Cabot Oil & Gas Corp. said Dimock resident Ray Kemble and his lawyers sought to harass and extort the Houston-based driller, attract media attention and “poison” the community by recycling “stale, settled claims” against the company.
Mark Belko | Monday, August 7, 2017, Pittsburgh Post-Gazette
Take one look around the Mill 19 building at the 178-acre Almono site in Hazelwood, and it’s easy to see why Gov. Tom Wolf found the vision for its future to be audacious.
Far from the high-tech hub envisioned by its developer, Mill 19 remains very much a dark, musty remnant of a former steel mill with dirt floors and a rusting shell.
Mark Scolforo | Sunday, August 6, 2017, Associated Press
HARRISBURG, Pa. (AP) – Tax increase proposals drew most of the attention when the state Senate approved a package of legislation late last month designed to bring Pennsylvania’s budget stalemate to an end, but lawmakers also tacked on a provision that would give them more leverage during any future standoff with the governor.
The bill that passed comfortably and was sent over to the House would enshrine into law the power to take the type of actions made by lawmakers during a standoff two years ago, by giving them explicit power to borrow money to pay salary, benefits and bills if their reserves run dry during drawn-out budget negotiations.
Angela Couloumbis | Thursday, August 3, 2017, Philadelphia Inquirer
HARRISBURG — Over the last six weeks, Gov. Wolf has cut a pair of ribbons; hosted nearly a dozen round-table meetings and discussions on everything from tech jobs to protecting senior citizens from fraud; toured businesses; and signed a half-dozen bills, his public schedule shows.
None of the events dealt with balancing the state budget.
Jan Murphy | Wednesday, August 2, 2017, Harrisburg Patriot News
A draft of Pennsylvania’s new report card for school performance released on Wednesday proposes moving away from generating a single aggregated score for school and replacing it with a dashboard of indicators to show how it is measuring up.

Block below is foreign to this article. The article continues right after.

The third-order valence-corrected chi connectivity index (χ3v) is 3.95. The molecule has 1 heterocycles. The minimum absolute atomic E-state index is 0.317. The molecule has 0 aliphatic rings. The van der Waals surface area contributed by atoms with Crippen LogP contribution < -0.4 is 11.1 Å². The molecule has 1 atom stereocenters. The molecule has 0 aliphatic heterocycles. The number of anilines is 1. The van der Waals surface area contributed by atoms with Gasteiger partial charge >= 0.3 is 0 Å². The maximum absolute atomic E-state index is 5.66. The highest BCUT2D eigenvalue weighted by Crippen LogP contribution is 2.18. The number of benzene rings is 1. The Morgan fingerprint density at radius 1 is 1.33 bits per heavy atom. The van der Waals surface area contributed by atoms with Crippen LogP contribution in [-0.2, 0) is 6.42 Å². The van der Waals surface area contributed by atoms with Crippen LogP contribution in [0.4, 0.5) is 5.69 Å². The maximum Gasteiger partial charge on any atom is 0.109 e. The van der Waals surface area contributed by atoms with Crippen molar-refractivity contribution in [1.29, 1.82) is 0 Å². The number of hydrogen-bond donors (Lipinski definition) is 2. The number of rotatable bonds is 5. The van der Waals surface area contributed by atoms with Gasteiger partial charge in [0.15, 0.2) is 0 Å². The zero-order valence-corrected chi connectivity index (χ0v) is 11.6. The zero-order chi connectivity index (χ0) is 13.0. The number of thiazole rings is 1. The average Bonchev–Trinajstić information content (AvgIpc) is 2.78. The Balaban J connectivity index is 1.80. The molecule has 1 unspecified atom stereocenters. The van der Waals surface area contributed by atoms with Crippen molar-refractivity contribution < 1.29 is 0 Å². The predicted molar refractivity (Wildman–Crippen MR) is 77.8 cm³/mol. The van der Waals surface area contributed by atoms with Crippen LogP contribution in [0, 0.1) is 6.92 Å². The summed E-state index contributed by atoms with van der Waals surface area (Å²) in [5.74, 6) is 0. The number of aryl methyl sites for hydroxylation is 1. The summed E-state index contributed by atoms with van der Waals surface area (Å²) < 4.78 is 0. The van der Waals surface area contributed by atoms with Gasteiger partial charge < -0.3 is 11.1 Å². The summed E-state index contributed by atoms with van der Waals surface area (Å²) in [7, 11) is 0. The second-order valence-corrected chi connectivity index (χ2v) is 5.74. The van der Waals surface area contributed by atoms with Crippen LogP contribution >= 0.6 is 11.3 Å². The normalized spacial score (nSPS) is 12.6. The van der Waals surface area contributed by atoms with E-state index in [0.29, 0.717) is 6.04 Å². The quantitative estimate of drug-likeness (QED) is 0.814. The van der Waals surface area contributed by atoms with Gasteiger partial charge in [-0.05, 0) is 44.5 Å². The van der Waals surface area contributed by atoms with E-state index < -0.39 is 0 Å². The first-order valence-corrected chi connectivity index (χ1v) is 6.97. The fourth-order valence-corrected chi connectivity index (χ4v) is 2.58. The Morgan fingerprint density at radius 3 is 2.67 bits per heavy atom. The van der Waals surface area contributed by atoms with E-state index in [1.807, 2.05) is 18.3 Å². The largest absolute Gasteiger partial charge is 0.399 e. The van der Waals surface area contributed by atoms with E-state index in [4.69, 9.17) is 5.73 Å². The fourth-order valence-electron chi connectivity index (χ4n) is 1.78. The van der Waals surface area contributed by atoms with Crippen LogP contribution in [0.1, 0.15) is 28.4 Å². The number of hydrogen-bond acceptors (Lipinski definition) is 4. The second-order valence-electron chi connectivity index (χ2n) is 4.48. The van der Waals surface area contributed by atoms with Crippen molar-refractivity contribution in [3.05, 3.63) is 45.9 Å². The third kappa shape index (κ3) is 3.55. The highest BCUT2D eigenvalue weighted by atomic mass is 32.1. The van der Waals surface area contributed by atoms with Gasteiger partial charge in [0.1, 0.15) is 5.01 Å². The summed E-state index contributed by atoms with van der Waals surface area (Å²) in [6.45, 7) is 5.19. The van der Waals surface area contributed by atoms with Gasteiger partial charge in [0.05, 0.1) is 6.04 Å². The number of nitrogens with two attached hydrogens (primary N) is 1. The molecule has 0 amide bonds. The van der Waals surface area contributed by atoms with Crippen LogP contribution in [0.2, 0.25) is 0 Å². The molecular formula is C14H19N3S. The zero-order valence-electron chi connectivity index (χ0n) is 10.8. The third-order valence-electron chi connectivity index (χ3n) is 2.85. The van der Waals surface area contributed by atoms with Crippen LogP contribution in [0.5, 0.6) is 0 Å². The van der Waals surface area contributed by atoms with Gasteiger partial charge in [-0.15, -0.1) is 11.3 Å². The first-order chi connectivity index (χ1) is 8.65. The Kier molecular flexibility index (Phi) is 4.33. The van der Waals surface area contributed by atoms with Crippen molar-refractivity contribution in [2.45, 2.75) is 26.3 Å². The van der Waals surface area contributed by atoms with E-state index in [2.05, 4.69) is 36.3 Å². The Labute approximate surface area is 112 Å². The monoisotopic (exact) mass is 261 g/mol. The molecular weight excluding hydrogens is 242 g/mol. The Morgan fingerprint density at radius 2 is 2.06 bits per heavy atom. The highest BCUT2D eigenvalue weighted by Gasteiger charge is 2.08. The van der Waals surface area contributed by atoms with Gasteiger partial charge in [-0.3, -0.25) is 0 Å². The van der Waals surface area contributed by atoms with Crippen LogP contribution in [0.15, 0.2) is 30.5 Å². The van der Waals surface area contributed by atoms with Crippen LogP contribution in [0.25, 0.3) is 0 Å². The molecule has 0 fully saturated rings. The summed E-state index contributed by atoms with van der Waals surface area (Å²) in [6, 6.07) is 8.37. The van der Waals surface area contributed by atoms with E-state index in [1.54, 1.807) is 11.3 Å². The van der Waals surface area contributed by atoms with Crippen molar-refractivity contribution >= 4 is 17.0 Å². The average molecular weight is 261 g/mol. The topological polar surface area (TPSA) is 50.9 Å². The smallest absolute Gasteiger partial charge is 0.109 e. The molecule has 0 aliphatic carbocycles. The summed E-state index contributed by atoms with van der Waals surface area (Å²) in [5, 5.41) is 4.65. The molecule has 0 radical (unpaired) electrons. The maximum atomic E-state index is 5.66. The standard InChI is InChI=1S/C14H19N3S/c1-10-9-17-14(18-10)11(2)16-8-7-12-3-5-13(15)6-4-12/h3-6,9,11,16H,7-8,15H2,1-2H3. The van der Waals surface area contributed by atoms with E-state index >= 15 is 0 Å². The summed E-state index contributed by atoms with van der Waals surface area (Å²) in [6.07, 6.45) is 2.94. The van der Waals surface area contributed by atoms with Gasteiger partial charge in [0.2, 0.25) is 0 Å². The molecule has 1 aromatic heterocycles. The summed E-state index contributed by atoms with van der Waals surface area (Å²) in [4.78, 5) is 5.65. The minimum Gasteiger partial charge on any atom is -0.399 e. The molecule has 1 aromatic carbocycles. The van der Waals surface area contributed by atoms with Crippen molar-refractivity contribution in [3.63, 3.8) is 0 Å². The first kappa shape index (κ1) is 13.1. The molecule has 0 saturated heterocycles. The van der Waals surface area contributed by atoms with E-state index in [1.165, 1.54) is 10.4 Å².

Called the Future Ready PA Index, the latest version of a school report card would put emphasis on academic growth of students, school climate through a robust chronic absenteeism measure, attention to four-year and extended-year graduation rates, and assessments of postsecondary readiness. It also calls for having students spend less time taking standardized tests.
Wednesday, August 2, 2017, Associated Press
HARRISBURG — Pennsylvania’s system of state-owned liquor stores said Wednesday it will deploy its new authority to decide what prices to charge by increasing the cost of 422 items at the end of this month.
The Liquor Control Board said 393 of the increases will amount to $1 per bottle, and the vast majority will be less than 10 percent.
Tuesday, August 1, 2017, Associated Press
HARRISBURG — Physicians who want to be registered to prescribe medical marijuana in Pennsylvania can now sign up through the state Health Department.
Officials say the first step for doctors is to complete a practitioner registry , an online process available on the health department’s website.
Brian Bowling | Monday, July 31, 2017, Pittsburgh Tribune Review
Development of the Marcellus shale has turned Pennsylvania from a net importer to a net exporter of natural gas and has made the state one of the top five energy exporters in the country, the Energy Information Administration said Monday.
Pennsylvania’s natural gas production went from 573 billion cubic feet in 2010 to 5,264 billion cubic feet in 2016. The boom has led to pipelines being reconfigured to send gas out of the state instead of bringing it in.
Michael Rubinkam | Thursday, July 27, 2017, Associated Press
HARRISBURG — The Pennsylvania Senate on Thursday approved a plan to eliminate a $2.2 billion budget deficit that includes heavy borrowing and hundreds of millions of dollars in tax increases, including on Marcellus Shale gas drilling, consumers’ utility bills and online purchases.
Floor votes came barely 14 hours after Republicans who control the chamber first unveiled their plan to balance the $32 billion state budget late Wednesday. It includes a proposal to borrow $1.3 billion against Pennsylvania’s annual share of the 1998 multistate settlement with tobacco companies, an approach rejected by their GOP counterparts in the House just last week. States typically borrow to prop up current spending only as a last resort.
Kevin Zwick | Wednesday, July 26, 2017, Pittsburgh Tribune Review
State Treasurer Joe Torsella says he wants to create a “culture of financial empowerment” in Pennsylvania and believes state government should play a role.
Torsella, a Democrat elected in 2016, wants to encourage Pennsylvanians to start saving for their future by establishing state-sponsored individual retirement accounts (IRAs) as well as savings accounts for every child born in the state.
Ben Schmitt | Wednesday, July 26, 2017, Pittsburgh Tribune Review
Pennsylvania doctors appear to be onboard with the state’s developing medical marijuana program.
About 75 percent of 191 physicians said in a survey they would register in the program in order to prescribe medical marijuana, the state Department of Health announced Wednesday.